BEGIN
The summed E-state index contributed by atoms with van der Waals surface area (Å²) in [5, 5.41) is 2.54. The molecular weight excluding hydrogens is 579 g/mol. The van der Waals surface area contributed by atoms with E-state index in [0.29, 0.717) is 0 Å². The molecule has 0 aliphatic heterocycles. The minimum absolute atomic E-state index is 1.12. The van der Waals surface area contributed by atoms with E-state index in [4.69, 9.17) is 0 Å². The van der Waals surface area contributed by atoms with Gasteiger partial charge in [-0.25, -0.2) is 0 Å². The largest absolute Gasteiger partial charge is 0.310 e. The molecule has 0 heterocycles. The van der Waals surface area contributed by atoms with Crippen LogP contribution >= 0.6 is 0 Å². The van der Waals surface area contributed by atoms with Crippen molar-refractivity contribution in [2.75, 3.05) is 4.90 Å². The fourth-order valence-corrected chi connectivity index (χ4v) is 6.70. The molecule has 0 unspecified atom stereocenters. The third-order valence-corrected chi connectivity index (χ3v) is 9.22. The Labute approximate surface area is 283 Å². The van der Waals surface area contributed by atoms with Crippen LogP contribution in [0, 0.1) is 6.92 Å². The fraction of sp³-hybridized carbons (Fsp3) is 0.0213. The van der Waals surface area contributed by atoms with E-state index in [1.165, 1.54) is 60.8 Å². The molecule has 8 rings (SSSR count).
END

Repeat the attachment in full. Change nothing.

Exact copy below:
The summed E-state index contributed by atoms with van der Waals surface area (Å²) in [5, 5.41) is 2.54. The molecular weight excluding hydrogens is 579 g/mol. The van der Waals surface area contributed by atoms with E-state index in [0.29, 0.717) is 0 Å². The molecule has 0 aliphatic heterocycles. The minimum absolute atomic E-state index is 1.12. The van der Waals surface area contributed by atoms with E-state index in [4.69, 9.17) is 0 Å². The van der Waals surface area contributed by atoms with Gasteiger partial charge in [-0.25, -0.2) is 0 Å². The largest absolute Gasteiger partial charge is 0.310 e. The molecule has 0 heterocycles. The van der Waals surface area contributed by atoms with Crippen LogP contribution >= 0.6 is 0 Å². The van der Waals surface area contributed by atoms with Crippen molar-refractivity contribution in [2.75, 3.05) is 4.90 Å². The fourth-order valence-corrected chi connectivity index (χ4v) is 6.70. The molecule has 0 unspecified atom stereocenters. The third-order valence-corrected chi connectivity index (χ3v) is 9.22. The Labute approximate surface area is 283 Å². The van der Waals surface area contributed by atoms with Crippen LogP contribution in [0, 0.1) is 6.92 Å². The fraction of sp³-hybridized carbons (Fsp3) is 0.0213. The van der Waals surface area contributed by atoms with E-state index in [1.165, 1.54) is 60.8 Å². The molecule has 8 rings (SSSR count).